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TODAY'S OTHER NEWS

Confirmed: 30% discount for first time buyers under new scheme

Housing Secretary Robert Jenrick has confirmed that the First Homes scheme will provide newly built homes at a 30 per cent discount for first time buyers, local people and key workers.

Confirmation of the initiative, first announced back in February, came in the lengthy and controversial planning reform proposals outlined by Jenrick this week.

“First Homes will be life-changing for people all over the country aspiring to take their first step on to the housing ladder” he says, adding that the discount should be “at least” 30 per cent.

The discount will be ‘attached’ to the specific properties in perpetuity, ensuring future buyers can continue to benefit from it.

“When owners of First Homes decide to move up the housing ladder, their home will be independently valued, When they sell the home, the discount will be passed on to the new buyer with the discount (of at least 30 per cent) attached to the new value” says a guide to the scheme issued by the Ministry of Housing, Communities and Local Government.

It continues: “First Homes are for people to live in so we won’t allow them to be used as holiday homes or as buy to lets. These are for local people to take their first step on to the ladder.”

The ministry says that slashing the cost of the necessary deposit – an example given concerns a £246,000 property having more than £18,000 cut from a 20 per cent deposit – will mean young people will not be forced to move away from their home towns when searching for an affordable property.

Armed forces veterans will be given priority under the scheme, and councils will be encouraged to allow front-line workers, such as teachers, nurses, prison officers and police, to be prioritised too.

The government says that the scheme will be funded through contributions that housing developers routinely provide through the planning system, which means that there will be no extra building costs.

However, there’s still no specific timescale to the arrival of the initial First Homes with the MHCLG saying more information should be available “later this year.”

  • icon

    I have three of these for sale. Lenders don’t like it... we have had 4 fall through as mortgage companies will not lend on them. Great idea but Jenrick needs to lean on lenders to make them understand.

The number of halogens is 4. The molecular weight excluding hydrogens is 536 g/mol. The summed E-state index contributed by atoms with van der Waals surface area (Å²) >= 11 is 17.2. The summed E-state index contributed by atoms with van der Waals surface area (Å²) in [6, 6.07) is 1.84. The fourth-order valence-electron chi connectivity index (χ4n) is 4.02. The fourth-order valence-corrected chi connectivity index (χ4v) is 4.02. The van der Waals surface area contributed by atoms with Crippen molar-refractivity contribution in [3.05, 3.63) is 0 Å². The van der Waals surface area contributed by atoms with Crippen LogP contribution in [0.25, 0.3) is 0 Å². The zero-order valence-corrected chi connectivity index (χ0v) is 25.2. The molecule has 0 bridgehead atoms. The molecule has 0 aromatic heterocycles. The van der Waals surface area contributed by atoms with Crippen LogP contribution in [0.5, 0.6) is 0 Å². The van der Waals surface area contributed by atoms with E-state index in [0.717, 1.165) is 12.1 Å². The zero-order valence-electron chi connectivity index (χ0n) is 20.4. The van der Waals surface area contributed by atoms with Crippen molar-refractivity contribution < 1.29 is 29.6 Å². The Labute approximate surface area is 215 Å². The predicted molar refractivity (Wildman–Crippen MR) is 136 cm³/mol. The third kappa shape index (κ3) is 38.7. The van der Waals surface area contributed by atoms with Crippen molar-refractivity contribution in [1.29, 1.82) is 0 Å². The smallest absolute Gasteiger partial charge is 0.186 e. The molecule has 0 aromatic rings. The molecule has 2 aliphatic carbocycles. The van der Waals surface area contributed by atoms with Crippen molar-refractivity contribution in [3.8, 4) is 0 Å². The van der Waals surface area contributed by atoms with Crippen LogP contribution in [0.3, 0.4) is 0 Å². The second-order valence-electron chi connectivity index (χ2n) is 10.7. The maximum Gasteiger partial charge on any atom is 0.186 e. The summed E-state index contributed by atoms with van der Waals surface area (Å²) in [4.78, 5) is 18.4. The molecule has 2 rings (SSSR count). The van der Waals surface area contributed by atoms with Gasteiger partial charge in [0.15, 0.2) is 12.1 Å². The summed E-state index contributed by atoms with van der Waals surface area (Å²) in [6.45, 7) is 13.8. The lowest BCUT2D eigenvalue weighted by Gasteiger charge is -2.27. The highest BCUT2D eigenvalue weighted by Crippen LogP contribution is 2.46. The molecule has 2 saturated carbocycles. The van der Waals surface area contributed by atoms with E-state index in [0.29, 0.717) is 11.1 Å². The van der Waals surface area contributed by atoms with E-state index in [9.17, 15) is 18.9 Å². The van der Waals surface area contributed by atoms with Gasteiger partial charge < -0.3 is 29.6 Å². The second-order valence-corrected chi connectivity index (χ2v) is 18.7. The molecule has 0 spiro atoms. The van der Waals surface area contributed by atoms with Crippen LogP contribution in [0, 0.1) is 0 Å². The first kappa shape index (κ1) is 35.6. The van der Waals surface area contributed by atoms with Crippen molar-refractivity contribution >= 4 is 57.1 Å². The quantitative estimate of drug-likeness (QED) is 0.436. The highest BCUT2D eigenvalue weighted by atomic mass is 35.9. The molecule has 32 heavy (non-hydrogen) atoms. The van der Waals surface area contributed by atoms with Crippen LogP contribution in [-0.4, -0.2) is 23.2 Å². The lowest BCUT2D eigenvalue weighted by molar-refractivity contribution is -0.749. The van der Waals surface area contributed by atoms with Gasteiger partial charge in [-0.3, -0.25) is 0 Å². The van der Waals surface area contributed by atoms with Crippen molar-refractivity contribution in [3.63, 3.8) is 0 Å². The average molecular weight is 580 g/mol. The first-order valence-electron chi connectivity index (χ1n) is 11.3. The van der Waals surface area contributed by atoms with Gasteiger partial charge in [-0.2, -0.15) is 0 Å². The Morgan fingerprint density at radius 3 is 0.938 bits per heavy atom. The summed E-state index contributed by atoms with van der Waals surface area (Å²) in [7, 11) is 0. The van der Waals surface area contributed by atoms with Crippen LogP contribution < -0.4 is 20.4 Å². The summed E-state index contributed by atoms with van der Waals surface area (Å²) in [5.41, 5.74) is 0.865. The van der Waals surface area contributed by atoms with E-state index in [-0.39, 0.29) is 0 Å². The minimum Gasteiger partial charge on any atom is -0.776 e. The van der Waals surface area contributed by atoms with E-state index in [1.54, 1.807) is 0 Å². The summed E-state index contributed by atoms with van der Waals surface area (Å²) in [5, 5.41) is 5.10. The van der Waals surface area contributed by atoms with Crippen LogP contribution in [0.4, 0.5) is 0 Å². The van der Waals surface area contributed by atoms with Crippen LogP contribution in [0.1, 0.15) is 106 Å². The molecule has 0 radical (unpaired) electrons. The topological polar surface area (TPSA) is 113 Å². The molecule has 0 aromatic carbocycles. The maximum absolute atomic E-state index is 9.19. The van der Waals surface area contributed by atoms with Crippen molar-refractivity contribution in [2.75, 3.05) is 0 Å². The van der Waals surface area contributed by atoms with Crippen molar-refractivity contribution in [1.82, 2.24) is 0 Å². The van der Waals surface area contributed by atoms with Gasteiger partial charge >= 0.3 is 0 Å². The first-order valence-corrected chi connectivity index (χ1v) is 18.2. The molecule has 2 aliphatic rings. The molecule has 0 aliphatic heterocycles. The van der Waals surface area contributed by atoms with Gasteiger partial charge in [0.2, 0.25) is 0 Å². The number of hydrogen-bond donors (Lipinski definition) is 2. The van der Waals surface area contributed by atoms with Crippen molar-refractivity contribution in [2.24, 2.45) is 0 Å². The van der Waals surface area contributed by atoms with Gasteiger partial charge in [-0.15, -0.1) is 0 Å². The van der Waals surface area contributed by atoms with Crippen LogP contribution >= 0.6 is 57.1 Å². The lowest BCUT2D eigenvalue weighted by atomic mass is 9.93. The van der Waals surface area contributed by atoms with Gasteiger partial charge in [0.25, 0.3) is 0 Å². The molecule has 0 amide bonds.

Algarve  Investor

    I thought the scheme wasn't in place yet?

     
    Matthew Payne

    It was discreetly rolled out yesterday, albeit there was no announcement as such, I just came across it. I am not surprised lenders wont touch it especially at the moment, but I cant see that changing much. The scheme is excessively complicated with regional price caps after 30% discounts, independent pricing sign off, salary caps to qualify, covenants on titles etc. Wouldnt be surprised to see this canned in the not too distant future. Stick to help to buy or a variation of it.

     
  • Andrew Stanton CEO Proptech-PR    Proptech Real Estate Influencer

    It already exists, at least on a 10% discount in perpetuity basis, for key workers or local working people. No problems with lenders, a person I know bought one a few years ago, when they move they keep 90% of the equity (less any mortgage burden of course if outstanding) and the new buyer pays 90% of the going selling price. In a way you get 10% more house for your money, a bit of a win win.

    But, in the pandemic world, the chancellor having put the housing market on steroids, it could be argued that a 90% or 70% price tag on a new home that has ramped up in value by 10% due the stamp duty stampede sort of cancels gains out.

    So if £250,000 was new home price pre-Covid-19, and you buy 70% = £175,000 to finance, price inflation due to stamp duty holiday means buy same new home at £275,000, and that 70% = £192,500, extra £17,500. Maybe I should go into politics either housing secretary or chancellor, both need to get out of that Westminster bubble and join the real world.

    Then again I do not suppose that all of those in parliament, both houses, have to worry about their housing needs, given the scandals over moat clearance and bird baths that came out a few years ago, when the great and the good were ... being economical with the truth regarding what they claimed. And flipping which was the main and secondary residence depending on the tax efficiency.

  • Angelo  Piccirillo CEO AVRillo

    It's sad, and a missed opportunity.

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